Many people crack their knuckles on a regular basis and, although the rumors have always been persistent that knuckle cracking could lead to rheumatoid arthritis, no evidence has been found to suggest that. But what about “popping” your back or neck? Is there a chance that popping either of those could lead to a spine condition?
Where does the “pop” come from?
The popping sound heard when cracking your neck or spine is believed to come from the same process that makes your knuckles crack. Joints are surrounded by fluid-filled membranes that act as a lubricant and shock absorber so your bones don’t grind together when you move. The gases in the fluid, most notably nitrogen and carbon dioxide, escape when pressure is applied to the joint, which creates the popping sound.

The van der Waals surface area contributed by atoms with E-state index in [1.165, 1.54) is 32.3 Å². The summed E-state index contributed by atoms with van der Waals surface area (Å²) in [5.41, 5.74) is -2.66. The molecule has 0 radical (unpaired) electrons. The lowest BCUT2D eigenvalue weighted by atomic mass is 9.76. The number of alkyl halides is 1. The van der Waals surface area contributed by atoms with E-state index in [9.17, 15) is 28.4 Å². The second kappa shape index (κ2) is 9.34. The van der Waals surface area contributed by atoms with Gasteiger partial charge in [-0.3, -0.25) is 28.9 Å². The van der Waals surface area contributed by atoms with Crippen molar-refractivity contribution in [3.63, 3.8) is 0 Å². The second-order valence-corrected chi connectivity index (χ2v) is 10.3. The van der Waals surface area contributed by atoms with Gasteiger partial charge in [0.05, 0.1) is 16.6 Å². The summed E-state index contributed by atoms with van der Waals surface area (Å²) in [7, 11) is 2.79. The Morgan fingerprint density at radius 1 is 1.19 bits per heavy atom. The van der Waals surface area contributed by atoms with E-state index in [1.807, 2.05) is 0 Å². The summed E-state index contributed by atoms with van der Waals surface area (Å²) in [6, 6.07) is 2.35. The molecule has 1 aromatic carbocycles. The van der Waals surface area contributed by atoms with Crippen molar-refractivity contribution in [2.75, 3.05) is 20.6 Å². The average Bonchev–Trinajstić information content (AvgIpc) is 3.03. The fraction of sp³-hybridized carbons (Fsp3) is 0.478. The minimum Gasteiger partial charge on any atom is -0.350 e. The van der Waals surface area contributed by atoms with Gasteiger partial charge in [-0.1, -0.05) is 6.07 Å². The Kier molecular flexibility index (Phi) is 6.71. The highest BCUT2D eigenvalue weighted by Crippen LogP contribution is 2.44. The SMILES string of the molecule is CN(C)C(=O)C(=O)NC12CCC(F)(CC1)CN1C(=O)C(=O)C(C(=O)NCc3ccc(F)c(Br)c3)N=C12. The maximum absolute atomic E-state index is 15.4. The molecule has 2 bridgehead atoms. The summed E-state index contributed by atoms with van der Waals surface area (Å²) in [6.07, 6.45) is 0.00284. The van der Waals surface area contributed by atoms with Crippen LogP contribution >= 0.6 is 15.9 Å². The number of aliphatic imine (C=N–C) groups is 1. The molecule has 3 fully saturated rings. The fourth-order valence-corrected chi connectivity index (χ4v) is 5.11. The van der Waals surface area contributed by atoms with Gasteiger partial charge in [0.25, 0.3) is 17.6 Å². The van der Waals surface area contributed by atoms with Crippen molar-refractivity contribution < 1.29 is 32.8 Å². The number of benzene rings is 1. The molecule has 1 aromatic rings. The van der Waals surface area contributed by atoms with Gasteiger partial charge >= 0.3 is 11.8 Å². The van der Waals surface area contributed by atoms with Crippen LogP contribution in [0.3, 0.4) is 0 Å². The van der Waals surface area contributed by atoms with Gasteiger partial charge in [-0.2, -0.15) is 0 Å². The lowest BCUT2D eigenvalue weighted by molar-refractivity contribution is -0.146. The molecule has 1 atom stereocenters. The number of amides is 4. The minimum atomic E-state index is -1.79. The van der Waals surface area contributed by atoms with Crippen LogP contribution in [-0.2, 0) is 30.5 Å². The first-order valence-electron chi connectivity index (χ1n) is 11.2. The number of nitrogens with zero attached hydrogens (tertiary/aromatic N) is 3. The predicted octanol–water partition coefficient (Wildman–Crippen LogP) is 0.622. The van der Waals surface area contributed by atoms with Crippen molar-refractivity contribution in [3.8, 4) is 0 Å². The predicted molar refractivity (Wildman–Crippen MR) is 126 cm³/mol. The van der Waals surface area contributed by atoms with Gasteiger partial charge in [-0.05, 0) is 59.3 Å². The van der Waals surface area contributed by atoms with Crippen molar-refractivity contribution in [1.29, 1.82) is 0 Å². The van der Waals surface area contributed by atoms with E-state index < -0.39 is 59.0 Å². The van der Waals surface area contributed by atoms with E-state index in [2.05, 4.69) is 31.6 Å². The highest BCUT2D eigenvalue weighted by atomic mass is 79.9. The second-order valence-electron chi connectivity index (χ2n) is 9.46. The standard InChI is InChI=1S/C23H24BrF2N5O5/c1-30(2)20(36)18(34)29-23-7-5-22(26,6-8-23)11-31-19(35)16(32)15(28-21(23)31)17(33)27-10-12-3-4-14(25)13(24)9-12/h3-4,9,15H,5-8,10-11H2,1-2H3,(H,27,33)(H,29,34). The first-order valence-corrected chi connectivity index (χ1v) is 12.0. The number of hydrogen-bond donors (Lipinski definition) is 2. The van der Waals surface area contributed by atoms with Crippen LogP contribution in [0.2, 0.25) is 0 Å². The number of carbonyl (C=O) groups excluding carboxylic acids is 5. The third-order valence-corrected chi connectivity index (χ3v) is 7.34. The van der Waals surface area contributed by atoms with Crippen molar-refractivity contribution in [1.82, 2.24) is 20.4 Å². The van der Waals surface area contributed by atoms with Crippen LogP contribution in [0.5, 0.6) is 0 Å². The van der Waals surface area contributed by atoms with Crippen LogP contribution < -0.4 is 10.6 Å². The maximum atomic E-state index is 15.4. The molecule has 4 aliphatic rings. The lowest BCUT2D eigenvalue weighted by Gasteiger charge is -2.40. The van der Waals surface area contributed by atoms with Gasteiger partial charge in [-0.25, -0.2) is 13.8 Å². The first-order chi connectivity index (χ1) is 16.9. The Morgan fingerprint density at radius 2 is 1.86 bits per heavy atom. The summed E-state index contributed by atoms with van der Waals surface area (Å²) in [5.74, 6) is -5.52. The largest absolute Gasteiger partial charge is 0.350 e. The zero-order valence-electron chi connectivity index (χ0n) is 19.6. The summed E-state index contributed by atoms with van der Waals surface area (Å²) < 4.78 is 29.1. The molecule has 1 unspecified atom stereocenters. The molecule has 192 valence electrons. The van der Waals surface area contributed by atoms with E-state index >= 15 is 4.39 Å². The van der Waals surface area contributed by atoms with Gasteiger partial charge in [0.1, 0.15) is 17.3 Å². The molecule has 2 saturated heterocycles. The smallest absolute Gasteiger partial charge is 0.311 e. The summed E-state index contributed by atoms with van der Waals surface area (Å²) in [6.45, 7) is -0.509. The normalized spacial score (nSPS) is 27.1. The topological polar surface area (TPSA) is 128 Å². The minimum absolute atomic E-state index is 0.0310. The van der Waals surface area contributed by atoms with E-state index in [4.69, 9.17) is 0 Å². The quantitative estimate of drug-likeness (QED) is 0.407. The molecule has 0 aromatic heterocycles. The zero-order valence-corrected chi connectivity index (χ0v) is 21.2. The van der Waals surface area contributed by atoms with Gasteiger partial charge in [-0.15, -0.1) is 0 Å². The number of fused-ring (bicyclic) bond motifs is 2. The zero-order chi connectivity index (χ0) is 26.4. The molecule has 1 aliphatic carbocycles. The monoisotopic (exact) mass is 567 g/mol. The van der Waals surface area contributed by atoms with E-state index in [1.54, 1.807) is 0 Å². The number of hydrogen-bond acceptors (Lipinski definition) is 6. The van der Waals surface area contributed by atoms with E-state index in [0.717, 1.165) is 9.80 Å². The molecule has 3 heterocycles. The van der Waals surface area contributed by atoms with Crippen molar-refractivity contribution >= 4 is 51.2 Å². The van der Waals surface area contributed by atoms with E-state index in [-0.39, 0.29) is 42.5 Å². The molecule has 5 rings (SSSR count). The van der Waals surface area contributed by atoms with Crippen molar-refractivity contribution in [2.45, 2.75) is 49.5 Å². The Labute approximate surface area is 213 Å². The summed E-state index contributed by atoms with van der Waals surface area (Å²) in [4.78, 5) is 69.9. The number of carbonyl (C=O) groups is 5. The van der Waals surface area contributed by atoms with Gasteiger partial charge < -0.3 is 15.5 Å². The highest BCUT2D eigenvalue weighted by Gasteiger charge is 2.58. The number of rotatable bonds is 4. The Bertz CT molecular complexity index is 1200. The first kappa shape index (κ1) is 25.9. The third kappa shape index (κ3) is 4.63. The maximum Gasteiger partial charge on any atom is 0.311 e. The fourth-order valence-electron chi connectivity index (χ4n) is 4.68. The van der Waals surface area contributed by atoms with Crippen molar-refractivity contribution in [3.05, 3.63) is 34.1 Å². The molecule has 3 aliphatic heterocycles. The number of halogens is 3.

Can popping your back or neck lead to a spine condition?
Cracking your back once in a while should not be a cause for concern, nor does it mean that you will develop arthritis or a spine condition as a result.
However, that doesn’t mean that habitually popping your back or neck is without risks. When you routinely crack your neck or back, you’re putting yourself at risk for hypermotility, which essentially means your joints, tendons, muscles and ligaments lose elasticity. In addition, the urge to pop your neck or back on a regular basis may be a sign of an underlying condition, which should be examined by a specialist.
The Bottom Line
Although popping your back and neck once in a while may not do you any harm, doing so habitually, or even having the urge to do so frequently, may be a warning sign that something else is going on. Habitually cracking your back could wear out your joints and connective tissue, making them lose elasticity and put you at risk for discomfort or worse, chronic pain. So be sure to keep your popping in check!